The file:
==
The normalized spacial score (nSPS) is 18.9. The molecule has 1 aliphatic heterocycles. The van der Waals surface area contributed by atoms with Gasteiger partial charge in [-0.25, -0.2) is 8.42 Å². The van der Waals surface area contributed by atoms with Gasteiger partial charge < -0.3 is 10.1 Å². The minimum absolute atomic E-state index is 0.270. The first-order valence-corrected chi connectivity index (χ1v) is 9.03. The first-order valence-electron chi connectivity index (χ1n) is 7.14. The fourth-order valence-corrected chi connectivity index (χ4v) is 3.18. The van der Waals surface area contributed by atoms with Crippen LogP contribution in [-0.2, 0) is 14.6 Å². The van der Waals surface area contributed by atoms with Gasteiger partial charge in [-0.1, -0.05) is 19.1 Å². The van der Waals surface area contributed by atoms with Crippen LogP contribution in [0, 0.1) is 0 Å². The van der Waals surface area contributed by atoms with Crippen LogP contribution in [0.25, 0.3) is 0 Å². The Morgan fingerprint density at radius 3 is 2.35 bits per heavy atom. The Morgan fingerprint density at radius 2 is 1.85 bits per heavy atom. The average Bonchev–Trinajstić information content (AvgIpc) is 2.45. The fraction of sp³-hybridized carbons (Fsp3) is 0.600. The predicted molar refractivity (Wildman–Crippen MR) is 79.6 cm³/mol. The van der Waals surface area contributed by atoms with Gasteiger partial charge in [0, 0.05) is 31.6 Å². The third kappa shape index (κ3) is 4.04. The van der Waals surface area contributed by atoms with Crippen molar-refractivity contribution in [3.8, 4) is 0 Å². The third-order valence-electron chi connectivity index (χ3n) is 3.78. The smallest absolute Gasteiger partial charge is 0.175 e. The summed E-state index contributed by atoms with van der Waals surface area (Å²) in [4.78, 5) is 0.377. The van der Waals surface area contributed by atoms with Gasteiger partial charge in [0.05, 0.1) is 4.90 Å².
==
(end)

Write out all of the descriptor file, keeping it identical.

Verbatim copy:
The normalized spacial score (nSPS) is 18.9. The molecule has 1 aliphatic heterocycles. The van der Waals surface area contributed by atoms with Gasteiger partial charge in [-0.25, -0.2) is 8.42 Å². The van der Waals surface area contributed by atoms with Gasteiger partial charge < -0.3 is 10.1 Å². The minimum absolute atomic E-state index is 0.270. The first-order valence-corrected chi connectivity index (χ1v) is 9.03. The first-order valence-electron chi connectivity index (χ1n) is 7.14. The fourth-order valence-corrected chi connectivity index (χ4v) is 3.18. The van der Waals surface area contributed by atoms with Crippen LogP contribution in [-0.2, 0) is 14.6 Å². The van der Waals surface area contributed by atoms with Gasteiger partial charge in [-0.1, -0.05) is 19.1 Å². The van der Waals surface area contributed by atoms with Crippen LogP contribution in [0, 0.1) is 0 Å². The van der Waals surface area contributed by atoms with Crippen LogP contribution in [0.25, 0.3) is 0 Å². The Morgan fingerprint density at radius 3 is 2.35 bits per heavy atom. The Morgan fingerprint density at radius 2 is 1.85 bits per heavy atom. The average Bonchev–Trinajstić information content (AvgIpc) is 2.45. The fraction of sp³-hybridized carbons (Fsp3) is 0.600. The predicted molar refractivity (Wildman–Crippen MR) is 79.6 cm³/mol. The van der Waals surface area contributed by atoms with Gasteiger partial charge in [0, 0.05) is 31.6 Å². The third kappa shape index (κ3) is 4.04. The van der Waals surface area contributed by atoms with Crippen molar-refractivity contribution in [3.8, 4) is 0 Å². The third-order valence-electron chi connectivity index (χ3n) is 3.78. The smallest absolute Gasteiger partial charge is 0.175 e. The summed E-state index contributed by atoms with van der Waals surface area (Å²) in [4.78, 5) is 0.377. The van der Waals surface area contributed by atoms with Gasteiger partial charge in [0.05, 0.1) is 4.90 Å².